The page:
By Cassie Colby | email@example.com
Though by appearance I fit in with an African-American church congregation, I’m an outsider in faith.
Walking into First Baptist Church in Lincolnville, I felt like I was walking into an important interview.
I’ve walked past First Baptist many times, but mostly after attending house parties freshman year. It was never intimidating before, but on that day I felt nervous. This feeling consumed me because I knew how disconnected I was from the religion the one my ancestors identified with.
I was born into Buddhism. Both of my parents are Buddhists, even though they identified with other religions previously. Since elementary school, I have been surrounded by different religions and cultures, but none have influenced me to change who I am. Although it may make me an outsider, I enjoy being different. Through being submersed in various religions, I take pride in comparing and contrasting the unfamiliar against my own beliefs.
Immersing myself in the unfamiliar has been a reoccurring theme in my life. From kindergarten to eighth grade I became very familiar with Judaism and after graduating from eighth grade I turned in my dreidel for a Bible. Catholic Mass was a new experience; I had always been curious how communion wafers taste. Attending a southern baptist church in a town that I now called home was a new adventure.
As I sat in the second row from the back, I listened to the angelic singing of the choir and watched men, women and children dressed in their Sunday best take their usual seats.
It was warm in the church, but not stuffy. The smell of perfume and old wood created nostalgia for something I never knew. Slowly, I began feeling comfortable.
I could feel the connections between each person in the room and how happy everyone was to be there. After standing for a while, listening to Pastor Michael J. McConnell, I flipped through the pages of the program that was handed out in the beginning.
“Are there any visitors? Please stand up. We would like to welcome you.”
I cautiously stood up next to my friend who accompanied me; visitors seated in front of me introduced themselves. I began panicking. “What am I going to say?” I thought to myself. I was up next.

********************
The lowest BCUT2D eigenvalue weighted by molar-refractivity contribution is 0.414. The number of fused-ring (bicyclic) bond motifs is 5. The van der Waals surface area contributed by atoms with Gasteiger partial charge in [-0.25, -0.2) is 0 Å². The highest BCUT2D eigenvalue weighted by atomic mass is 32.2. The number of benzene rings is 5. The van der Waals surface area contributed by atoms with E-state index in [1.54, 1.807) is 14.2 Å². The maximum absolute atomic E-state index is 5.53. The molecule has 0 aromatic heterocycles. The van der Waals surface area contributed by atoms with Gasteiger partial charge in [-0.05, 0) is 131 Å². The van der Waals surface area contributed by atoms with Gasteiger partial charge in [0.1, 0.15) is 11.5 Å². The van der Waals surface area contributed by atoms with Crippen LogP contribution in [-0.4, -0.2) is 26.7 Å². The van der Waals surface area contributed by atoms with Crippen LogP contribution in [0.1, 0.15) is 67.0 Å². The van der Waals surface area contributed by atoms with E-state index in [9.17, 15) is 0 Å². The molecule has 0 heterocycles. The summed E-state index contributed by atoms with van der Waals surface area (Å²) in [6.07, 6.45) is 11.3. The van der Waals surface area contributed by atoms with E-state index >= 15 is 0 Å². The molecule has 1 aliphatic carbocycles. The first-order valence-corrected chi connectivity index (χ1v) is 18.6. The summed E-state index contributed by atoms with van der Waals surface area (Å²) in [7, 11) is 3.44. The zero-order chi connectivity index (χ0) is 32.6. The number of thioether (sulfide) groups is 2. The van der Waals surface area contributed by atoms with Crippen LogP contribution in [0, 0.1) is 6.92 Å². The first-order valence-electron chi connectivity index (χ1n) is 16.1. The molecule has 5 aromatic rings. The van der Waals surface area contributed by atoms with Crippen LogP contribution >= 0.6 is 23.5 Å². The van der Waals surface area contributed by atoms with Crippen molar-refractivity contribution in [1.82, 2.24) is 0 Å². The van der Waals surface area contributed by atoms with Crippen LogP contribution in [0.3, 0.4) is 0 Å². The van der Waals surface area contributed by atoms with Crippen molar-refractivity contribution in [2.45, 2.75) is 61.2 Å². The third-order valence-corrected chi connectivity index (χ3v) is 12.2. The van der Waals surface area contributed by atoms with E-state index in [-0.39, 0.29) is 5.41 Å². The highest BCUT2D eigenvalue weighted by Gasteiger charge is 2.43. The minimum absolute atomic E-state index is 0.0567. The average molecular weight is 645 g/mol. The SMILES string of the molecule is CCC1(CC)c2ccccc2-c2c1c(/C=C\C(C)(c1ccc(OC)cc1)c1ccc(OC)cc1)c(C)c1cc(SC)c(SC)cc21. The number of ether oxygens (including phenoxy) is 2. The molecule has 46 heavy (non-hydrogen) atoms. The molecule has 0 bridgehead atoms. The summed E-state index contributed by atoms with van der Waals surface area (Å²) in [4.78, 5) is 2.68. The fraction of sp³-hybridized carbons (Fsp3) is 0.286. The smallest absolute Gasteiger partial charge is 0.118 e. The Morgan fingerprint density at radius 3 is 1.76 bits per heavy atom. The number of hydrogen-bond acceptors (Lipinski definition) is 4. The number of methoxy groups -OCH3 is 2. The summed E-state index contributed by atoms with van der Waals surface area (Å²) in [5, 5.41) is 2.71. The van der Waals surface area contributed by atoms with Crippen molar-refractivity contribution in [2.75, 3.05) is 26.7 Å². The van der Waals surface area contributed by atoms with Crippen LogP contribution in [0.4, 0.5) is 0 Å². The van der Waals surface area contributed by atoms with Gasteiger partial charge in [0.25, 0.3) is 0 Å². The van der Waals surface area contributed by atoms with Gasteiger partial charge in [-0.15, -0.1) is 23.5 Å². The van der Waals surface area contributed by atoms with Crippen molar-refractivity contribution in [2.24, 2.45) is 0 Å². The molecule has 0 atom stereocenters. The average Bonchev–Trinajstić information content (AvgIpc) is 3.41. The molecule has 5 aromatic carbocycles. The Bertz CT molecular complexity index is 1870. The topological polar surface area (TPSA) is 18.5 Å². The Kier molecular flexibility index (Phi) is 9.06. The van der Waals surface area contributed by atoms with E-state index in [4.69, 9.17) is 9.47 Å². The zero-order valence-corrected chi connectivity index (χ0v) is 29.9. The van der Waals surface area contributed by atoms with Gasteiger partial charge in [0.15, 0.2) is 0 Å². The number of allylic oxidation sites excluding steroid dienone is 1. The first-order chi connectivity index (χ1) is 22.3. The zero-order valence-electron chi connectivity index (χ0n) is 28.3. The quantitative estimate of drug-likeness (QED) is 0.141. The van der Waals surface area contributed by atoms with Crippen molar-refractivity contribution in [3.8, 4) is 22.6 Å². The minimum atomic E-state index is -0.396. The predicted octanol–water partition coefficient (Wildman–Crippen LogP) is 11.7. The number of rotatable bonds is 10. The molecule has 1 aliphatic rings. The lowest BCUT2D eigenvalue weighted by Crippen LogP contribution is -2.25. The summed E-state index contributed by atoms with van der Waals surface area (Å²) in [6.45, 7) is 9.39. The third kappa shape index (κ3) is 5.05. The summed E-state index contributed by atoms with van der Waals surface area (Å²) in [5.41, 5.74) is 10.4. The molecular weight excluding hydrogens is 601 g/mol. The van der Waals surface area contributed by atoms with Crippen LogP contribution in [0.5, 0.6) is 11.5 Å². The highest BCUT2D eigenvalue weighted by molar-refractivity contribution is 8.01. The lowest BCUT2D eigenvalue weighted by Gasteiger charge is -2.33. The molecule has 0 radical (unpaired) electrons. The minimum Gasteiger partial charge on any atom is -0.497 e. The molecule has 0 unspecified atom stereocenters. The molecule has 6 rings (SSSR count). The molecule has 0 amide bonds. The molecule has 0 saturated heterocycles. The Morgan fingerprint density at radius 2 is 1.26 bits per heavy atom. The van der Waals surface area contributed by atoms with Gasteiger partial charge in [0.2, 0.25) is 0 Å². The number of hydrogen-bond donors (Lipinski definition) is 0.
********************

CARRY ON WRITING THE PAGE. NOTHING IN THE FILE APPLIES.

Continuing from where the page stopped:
“My name is Cassie Colby. I’m a student at Flagler College and I’m here to visit your church.”
It was over before I knew it. No lightning struck me; nothing bad happened. I received smiles instead. After all the visitors introduced themselves, the pastor formally welcomed us and thanked us for attending.
When I sat back down, I zoned out and began thinking that I was being too judgmental. Up until that moment, I had kept my arms wrapped around one another to cover up my tattoos. I also kept my head down to hide my facial piercings.
I was nervous that they were going to judge me, but in turn, I was judging them as well. In Buddhism, like other religions, we are taught to not place judgment on people or even those viewed by society as outsiders.
The pastor’s message, surprisingly, resonated with me. He kept repeating, “flawed but forgiven.” Throughout his proclamation of the gospel, I listened to his words and translated them into things that I’ve heard before in my own religion. Although I practice an eastern religion, the messages remain the same.
The choir began singing and I clapped along with the rhythm. Their voices, full of soul and passion, filled the room. In all my experiences with other religions, I have never felt so comfortable.
I felt calm and content during Sunday service at a Southern Baptist church. Before attending the service, I was told that it would last for what seemed like forever. To my surprise, I was sad when it was over. I was there for an hour and a half; I could’ve stayed for another half hour.
I’m a firm believer in things happening for a reason. This event occurred so I could appreciate something my ancestors held on to for stability in their continuously changing lives.